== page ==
Date: Wed, 11 Dec 1996 12:38:47 -0400From: Tara Leigh Thorne
Okay, so this is my first attempt at fanfic. Be kind. A lot of 'Shippers won't like it, but OH WELL. Feedback appreciated at email@example.com. Flames used to heat my home, situated smack dab in a Canadian winter.
By Tara Thorne
Not even the geek could distract her today.
As Agent Pendrell fell all over himself to open the door for her, Dana Scully strolled through it nonchalantly, forgoing her usual pitiful look normally directed in the infatuated man's direction.
Walking briskly to her car after throwing a quick wave over her shoulder at Pendrell, Scully was actually shaking. It took her awhile to unlock the car door, and once she did got in and sat momentarily, head down on the steering wheel, mind working rapidly.
Muttering a prayer to someone for technology, she recounted the simple, minor event that had caused her growing excitement.
She had returned from lunch that day preparing for the rest of the slow workday. Mulder was out of town, mysterious as usual, and the lack of his presence left the room dark and humourless. As much as he grated on her sanity, Scully silently admitted she missed the big goof.
As she was mulling over this revelation, Scully noticed the envelope icon on her computer terminal was lit up. This was a surprise to her because not many people had her email address and she had just talked to her mother the night before, so...?
Clicking on it curiously, Scully's face changed from confused to awed to ecstatic. The four lines before her would mean little to anyone else, in the fact that they were simple and revealed nothing. But to Dana Scully, they meant the world.
As with much of my now-favourite television, I came to The X-Files late. My best friends in high school and my sister would fight over who got its hooks into me, but I remember sitting in Lindsay’s house on a Friday night in 1995 reluctantly watching “Soft Light,” a throwaway second season ep that was months past the ultimate episode triad of “Duane Barry,” “Ascension” and “3” (the Scully abduction series), three weeks after the circus ep “Humbug” and two before the season finale “Anasazi,” which would have confused me at the time, considering my lack of mythology background.
I’d avoided it for two reasons: I wasn’t into procedurals, especially ones about the paranormal---give me character! Give me monologues about relationships! Give me making out!---and I’d heard it was really fucking scary, and I never had that whole horror-movie predilection teens have.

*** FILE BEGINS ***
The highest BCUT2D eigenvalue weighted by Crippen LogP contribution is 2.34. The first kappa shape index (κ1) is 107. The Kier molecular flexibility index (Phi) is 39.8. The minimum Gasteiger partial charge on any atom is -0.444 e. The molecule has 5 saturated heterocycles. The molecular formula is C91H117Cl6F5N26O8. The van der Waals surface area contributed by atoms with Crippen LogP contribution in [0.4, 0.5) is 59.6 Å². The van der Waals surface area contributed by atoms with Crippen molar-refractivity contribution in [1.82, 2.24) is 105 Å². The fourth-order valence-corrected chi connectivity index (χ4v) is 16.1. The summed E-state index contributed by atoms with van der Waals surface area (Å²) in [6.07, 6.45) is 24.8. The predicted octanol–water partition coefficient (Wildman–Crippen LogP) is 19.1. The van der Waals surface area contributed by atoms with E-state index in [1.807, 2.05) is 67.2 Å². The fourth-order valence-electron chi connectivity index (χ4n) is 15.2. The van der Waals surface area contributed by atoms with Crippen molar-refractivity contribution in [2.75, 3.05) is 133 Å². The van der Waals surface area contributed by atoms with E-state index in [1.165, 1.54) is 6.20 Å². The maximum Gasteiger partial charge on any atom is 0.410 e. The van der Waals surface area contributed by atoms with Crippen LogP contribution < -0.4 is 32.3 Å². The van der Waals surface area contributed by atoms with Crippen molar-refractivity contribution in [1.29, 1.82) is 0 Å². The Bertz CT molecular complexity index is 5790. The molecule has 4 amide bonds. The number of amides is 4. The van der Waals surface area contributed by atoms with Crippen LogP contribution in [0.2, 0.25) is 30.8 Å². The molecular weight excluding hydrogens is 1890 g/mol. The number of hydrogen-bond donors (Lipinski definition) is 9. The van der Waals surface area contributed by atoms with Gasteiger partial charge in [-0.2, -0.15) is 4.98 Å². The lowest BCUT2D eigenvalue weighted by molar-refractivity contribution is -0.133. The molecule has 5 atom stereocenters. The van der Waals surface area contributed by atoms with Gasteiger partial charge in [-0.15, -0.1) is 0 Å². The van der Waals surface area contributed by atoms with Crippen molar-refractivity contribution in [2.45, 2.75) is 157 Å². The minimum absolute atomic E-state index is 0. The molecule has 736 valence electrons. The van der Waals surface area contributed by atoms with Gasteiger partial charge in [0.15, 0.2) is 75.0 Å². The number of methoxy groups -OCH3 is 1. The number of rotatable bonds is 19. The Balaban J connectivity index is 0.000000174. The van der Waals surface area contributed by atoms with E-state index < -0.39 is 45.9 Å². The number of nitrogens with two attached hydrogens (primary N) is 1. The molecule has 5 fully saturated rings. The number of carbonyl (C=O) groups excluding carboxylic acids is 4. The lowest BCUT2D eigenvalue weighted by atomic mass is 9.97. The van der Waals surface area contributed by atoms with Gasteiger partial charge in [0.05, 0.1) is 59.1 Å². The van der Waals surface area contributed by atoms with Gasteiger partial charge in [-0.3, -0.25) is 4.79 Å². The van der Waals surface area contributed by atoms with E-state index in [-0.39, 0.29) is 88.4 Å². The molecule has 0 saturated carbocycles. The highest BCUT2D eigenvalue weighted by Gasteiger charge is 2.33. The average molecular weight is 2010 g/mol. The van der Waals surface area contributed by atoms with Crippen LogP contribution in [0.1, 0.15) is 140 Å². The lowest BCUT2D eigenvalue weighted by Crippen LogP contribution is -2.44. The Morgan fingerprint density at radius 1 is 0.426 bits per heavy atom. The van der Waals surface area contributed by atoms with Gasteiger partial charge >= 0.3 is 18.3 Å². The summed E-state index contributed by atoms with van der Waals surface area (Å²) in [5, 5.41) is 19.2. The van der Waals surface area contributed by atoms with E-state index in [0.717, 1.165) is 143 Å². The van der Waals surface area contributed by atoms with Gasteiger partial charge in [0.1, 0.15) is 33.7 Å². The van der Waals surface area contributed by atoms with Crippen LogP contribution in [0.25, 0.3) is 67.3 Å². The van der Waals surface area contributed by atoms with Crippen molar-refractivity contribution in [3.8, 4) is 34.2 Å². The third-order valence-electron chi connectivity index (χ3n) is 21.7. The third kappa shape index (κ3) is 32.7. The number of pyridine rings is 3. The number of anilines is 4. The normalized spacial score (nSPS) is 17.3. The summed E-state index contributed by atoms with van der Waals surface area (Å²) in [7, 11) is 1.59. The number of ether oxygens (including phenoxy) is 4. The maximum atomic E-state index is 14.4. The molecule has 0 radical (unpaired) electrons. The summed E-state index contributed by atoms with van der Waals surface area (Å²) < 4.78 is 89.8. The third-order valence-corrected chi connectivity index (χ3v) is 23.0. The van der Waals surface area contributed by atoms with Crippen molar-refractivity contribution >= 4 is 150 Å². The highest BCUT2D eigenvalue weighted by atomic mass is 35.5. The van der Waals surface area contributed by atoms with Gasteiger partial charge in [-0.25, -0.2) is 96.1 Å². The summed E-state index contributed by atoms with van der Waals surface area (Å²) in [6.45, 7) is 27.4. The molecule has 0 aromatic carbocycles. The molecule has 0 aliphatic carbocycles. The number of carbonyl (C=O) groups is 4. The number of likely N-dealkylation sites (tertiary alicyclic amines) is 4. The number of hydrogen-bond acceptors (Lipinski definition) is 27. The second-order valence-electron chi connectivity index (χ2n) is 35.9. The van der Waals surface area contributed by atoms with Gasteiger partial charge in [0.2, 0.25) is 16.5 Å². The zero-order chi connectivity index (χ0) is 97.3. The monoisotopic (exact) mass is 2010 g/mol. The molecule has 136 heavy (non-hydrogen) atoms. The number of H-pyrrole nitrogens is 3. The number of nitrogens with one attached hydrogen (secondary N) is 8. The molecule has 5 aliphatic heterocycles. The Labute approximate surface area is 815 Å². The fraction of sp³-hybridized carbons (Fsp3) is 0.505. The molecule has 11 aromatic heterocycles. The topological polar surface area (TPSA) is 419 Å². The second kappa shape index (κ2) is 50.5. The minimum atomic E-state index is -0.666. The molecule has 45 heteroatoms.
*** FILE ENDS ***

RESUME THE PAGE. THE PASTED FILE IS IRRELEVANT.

But something about “Soft Light,” a filler episode about all I can remember without checking the DVD is fire and an explosion, grabbed me and pulled me in. The banter, the tension, wondering how they were going to get from crazy to explained, finding the parallels in the universal and the personal---it worked for me all of a sudden. (Anderson was also the best actress on television until *Gilmore Girls* launched.)
And then, like with much of my now-favourite television, I went nuts. Everything on my Christmas list that year was X-Files-related, easy since the show was on its worldwide sensation climb and merched out the ass. I spent Christmas afternoon watching the killer-bug romp “Darkness Falls”---oh the baby-deer days of early CGI!---and “The Erlenmeyer Flask,” when Deep Throat gets iced and Gillian Anderson cracks out one of her patented early-series reactions, The WTF Wide Eyes.
There were magazine covers on my walls, the soundtrack in my CD players, and---man---the action figures on my shelves.
Around the same time, the internet was just lumbering to life. After a brief flirtation with one of those AOL discs, the best I could convince my parents was to sign up for Chebucto freenet (thanks for the tip, Street Cents!). Twelve dollars a year for text internet. Pictures were marked by . It was a meticulous trial-and-error process just to figure out how to navigate websites, and this was back before *87 could disable your double line and a single phone call could ruin your life.
In my quest to devour anything X-Files, as well as find something fun to do on my stupid white-screen internet, I started joining Usenet groups about spoilers, press coverage, various salary disagreements, what have you. One was a list for fanfiction, where regular schmoes not associated with the show posted stories featuring its characters in situations that they wanted to see. (Often this meant sex; my parents had no idea how much porn was pouring into my inbox every morning. My introduction to the world of slash fic---Mulder and Krycek are tied up in a trunk together why? And they need to do it because why?---was unexpected, scary and confusing. This was years before Queer as Folk, or even Will and Grace.)
Soon I was reading half a dozen stories a day, in the morning before school and the afternoon after. I learned to avoid the “slash” label, at least when adults were wandering around, and wrote emails to the people whose stories I really liked, which oddly were never the ones about Scully and Mulder hooking up, probably because I was on the fence about my Ship status. The fic authors always responded, because writers are a needy bunch, and fanfic writers are the neediest of all---the bulk of them are not professionals of any kind, but fancy themselves talented and merely undiscovered.